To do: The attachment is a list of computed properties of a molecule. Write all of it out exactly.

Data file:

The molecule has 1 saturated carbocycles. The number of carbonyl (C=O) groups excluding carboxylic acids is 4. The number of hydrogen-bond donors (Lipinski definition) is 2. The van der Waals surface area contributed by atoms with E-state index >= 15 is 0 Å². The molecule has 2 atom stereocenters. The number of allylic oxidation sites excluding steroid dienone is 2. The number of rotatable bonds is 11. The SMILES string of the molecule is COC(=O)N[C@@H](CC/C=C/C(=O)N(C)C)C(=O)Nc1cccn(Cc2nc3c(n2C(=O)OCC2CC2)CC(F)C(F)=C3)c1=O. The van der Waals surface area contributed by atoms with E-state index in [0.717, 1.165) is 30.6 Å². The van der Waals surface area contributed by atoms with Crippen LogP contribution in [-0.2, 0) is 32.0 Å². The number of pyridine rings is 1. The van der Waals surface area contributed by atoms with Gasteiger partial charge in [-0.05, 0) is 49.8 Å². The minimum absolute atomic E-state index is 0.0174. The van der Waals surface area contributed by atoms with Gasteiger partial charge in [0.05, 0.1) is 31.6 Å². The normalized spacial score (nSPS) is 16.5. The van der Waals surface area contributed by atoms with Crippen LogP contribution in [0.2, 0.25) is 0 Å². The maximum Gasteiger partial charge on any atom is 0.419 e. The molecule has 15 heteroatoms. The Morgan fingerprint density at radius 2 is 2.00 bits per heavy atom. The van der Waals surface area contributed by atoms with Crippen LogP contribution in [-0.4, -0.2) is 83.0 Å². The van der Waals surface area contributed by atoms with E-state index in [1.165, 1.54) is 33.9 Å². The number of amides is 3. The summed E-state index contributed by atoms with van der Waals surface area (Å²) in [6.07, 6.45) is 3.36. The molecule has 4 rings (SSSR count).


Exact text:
The molecule has 1 saturated carbocycles. The number of carbonyl (C=O) groups excluding carboxylic acids is 4. The number of hydrogen-bond donors (Lipinski definition) is 2. The van der Waals surface area contributed by atoms with E-state index >= 15 is 0 Å². The molecule has 2 atom stereocenters. The number of allylic oxidation sites excluding steroid dienone is 2. The number of rotatable bonds is 11. The SMILES string of the molecule is COC(=O)N[C@@H](CC/C=C/C(=O)N(C)C)C(=O)Nc1cccn(Cc2nc3c(n2C(=O)OCC2CC2)CC(F)C(F)=C3)c1=O. The van der Waals surface area contributed by atoms with E-state index in [0.717, 1.165) is 30.6 Å². The van der Waals surface area contributed by atoms with Crippen LogP contribution in [-0.2, 0) is 32.0 Å². The number of pyridine rings is 1. The van der Waals surface area contributed by atoms with Gasteiger partial charge in [-0.05, 0) is 49.8 Å². The minimum absolute atomic E-state index is 0.0174. The van der Waals surface area contributed by atoms with Gasteiger partial charge in [0.05, 0.1) is 31.6 Å². The normalized spacial score (nSPS) is 16.5. The van der Waals surface area contributed by atoms with Crippen LogP contribution in [0.2, 0.25) is 0 Å². The maximum Gasteiger partial charge on any atom is 0.419 e. The molecule has 15 heteroatoms. The Morgan fingerprint density at radius 2 is 2.00 bits per heavy atom. The van der Waals surface area contributed by atoms with Crippen LogP contribution in [-0.4, -0.2) is 83.0 Å². The van der Waals surface area contributed by atoms with E-state index in [1.165, 1.54) is 33.9 Å². The number of amides is 3. The summed E-state index contributed by atoms with van der Waals surface area (Å²) in [6.07, 6.45) is 3.36. The molecule has 4 rings (SSSR count).